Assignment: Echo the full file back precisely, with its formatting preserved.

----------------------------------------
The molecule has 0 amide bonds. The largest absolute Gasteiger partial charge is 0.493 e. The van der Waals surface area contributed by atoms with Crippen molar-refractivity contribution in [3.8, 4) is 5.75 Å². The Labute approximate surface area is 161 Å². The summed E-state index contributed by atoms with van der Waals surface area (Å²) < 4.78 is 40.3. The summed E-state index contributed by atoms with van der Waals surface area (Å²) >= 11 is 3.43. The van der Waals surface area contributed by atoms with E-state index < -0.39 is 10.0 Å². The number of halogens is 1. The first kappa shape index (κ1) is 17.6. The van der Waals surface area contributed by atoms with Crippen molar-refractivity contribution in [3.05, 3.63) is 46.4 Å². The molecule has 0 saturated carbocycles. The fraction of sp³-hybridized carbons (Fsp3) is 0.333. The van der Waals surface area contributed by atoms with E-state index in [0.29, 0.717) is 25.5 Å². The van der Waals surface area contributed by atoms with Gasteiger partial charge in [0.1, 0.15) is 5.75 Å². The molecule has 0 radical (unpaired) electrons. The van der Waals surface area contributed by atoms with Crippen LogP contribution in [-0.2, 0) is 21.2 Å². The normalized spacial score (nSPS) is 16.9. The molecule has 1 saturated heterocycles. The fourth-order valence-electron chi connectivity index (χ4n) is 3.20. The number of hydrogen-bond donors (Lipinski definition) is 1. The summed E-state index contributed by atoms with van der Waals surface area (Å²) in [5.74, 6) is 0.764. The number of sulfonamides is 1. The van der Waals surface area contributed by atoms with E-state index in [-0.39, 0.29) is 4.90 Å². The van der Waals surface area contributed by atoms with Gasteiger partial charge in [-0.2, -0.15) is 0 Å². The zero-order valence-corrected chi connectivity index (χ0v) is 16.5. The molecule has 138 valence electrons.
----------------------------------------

The molecule has 0 amide bonds. The largest absolute Gasteiger partial charge is 0.493 e. The van der Waals surface area contributed by atoms with Crippen molar-refractivity contribution in [3.8, 4) is 5.75 Å². The Labute approximate surface area is 161 Å². The summed E-state index contributed by atoms with van der Waals surface area (Å²) < 4.78 is 40.3. The summed E-state index contributed by atoms with van der Waals surface area (Å²) >= 11 is 3.43. The van der Waals surface area contributed by atoms with E-state index < -0.39 is 10.0 Å². The number of halogens is 1. The first kappa shape index (κ1) is 17.6. The van der Waals surface area contributed by atoms with Crippen molar-refractivity contribution in [3.05, 3.63) is 46.4 Å². The molecule has 0 saturated carbocycles. The fraction of sp³-hybridized carbons (Fsp3) is 0.333. The van der Waals surface area contributed by atoms with E-state index in [0.29, 0.717) is 25.5 Å². The van der Waals surface area contributed by atoms with Gasteiger partial charge in [0.1, 0.15) is 5.75 Å². The molecule has 0 radical (unpaired) electrons. The van der Waals surface area contributed by atoms with Crippen LogP contribution in [-0.2, 0) is 21.2 Å². The normalized spacial score (nSPS) is 16.9. The molecule has 1 saturated heterocycles. The fourth-order valence-electron chi connectivity index (χ4n) is 3.20. The number of hydrogen-bond donors (Lipinski definition) is 1. The summed E-state index contributed by atoms with van der Waals surface area (Å²) in [5.74, 6) is 0.764. The number of sulfonamides is 1. The van der Waals surface area contributed by atoms with E-state index in [-0.39, 0.29) is 4.90 Å². The van der Waals surface area contributed by atoms with Gasteiger partial charge in [-0.2, -0.15) is 0 Å². The zero-order valence-corrected chi connectivity index (χ0v) is 16.5. The molecule has 138 valence electrons.